The new Fiestas are conspicuously stylish. The exterior has been redesigned with some eye-catching features – trapezoid headlamps, body coloured bumpers and mathematically precise and aesthetically appealing new lines in the bonnet and front wings.

Ford Fiesta

Designed as the perfect match for the sensible and discerning driver


The Telegraph-On Line's  Motoring Editor, Robert Govendar puts his favorite small car through its paces

 The Fiesta's sure footed agility puts  it on top of its class


The line-up is: Encore, Finesse, Zetec, LX and Ghia. The sporty Zetec-S model, apparently something of a sensation, was an absent friend. This reportedly alluring model takes its bow in the showrooms in early 2000.

The Fiesta is the first car in its division with head-and-chest side airbags. There’s also air-conditioning and ABS with new trim options, a security immobilizer and a high-level third brake light as standard.

Ian MaAllister, Chairman and MD of Ford, has got it right: "Part of its (the Fiesta’s) attraction is undoubtedly its excellent value for money."

The new Fiestas, like their predecessors, retain the charm, practicality and dignity that appeals to male and female and the young and not so young. It is a gentle, unaggressive, yet lively and vigorous car. Its appeal has always been to the prudent car-buyer, one who is not concerned with power and thrust, but with a comfortable ride, easy handling and secure road holding. The Fiesta persons, and Britain seems to be full of them, are economy conscious. They set great store by frugal fuel consumption. The Fiesta is as charming as Shakespeare’s Portia. It is also as parsimonious as Shylock.

In addition service is reasonable, and there is a sensible insurance rating starting from 4E.

The facia is bright and cheerful, especially in winter nights when drivers appreciate a warm and hospitable ambience. There’s plenty of leg and headroom, and a quite spacious boot.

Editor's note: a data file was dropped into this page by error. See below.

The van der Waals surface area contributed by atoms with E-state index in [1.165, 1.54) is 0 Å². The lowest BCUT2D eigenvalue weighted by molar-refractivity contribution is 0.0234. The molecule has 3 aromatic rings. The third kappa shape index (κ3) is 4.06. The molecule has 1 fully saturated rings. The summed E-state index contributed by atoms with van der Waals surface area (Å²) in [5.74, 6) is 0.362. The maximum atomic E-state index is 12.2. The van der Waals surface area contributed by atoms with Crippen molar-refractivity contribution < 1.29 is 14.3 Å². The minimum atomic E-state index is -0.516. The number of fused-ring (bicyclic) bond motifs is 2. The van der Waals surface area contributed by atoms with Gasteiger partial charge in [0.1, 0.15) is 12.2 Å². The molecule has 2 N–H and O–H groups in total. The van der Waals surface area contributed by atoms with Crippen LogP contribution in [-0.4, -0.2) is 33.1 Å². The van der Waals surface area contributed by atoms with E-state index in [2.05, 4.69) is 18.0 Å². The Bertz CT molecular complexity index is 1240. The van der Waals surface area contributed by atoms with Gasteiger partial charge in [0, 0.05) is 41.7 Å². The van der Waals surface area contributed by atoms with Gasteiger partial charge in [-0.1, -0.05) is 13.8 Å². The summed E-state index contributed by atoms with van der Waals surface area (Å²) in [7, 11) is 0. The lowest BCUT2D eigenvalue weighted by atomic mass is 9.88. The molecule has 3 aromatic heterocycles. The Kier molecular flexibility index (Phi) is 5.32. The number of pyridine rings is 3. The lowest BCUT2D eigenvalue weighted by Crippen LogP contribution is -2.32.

Barcelona’s rural and main roads, originally built for more primitive forms of transport, have not completely adjusted to a relatively new phenomenon – democratic car ownership on a mass scale and an industrial growth that spawns juggernauts. The roads are still very much like they were in pre-Civil War times when cars were few and mule- driven wagons were many. The roads are hazardous and particularly treacherous in the rural areas. The Fiestas were reassuringly serene and unruffled. They also called for an equable, unexcitable driving temperament.

With this combination, we did the necessary. Drive safely and enjoyably. On more urbane roads, such as in this country, the Fiestas will give you even greater pleasure.

Car manufacturers make much of a car’s potency. Ford have wisely refused to play that game with the Fiestas. Their appeal is not to the power lust, but to reason. About time too, for there are probably more people in Britain who attach greater importance to safety, security and reliability than to speed and tinsel glamour.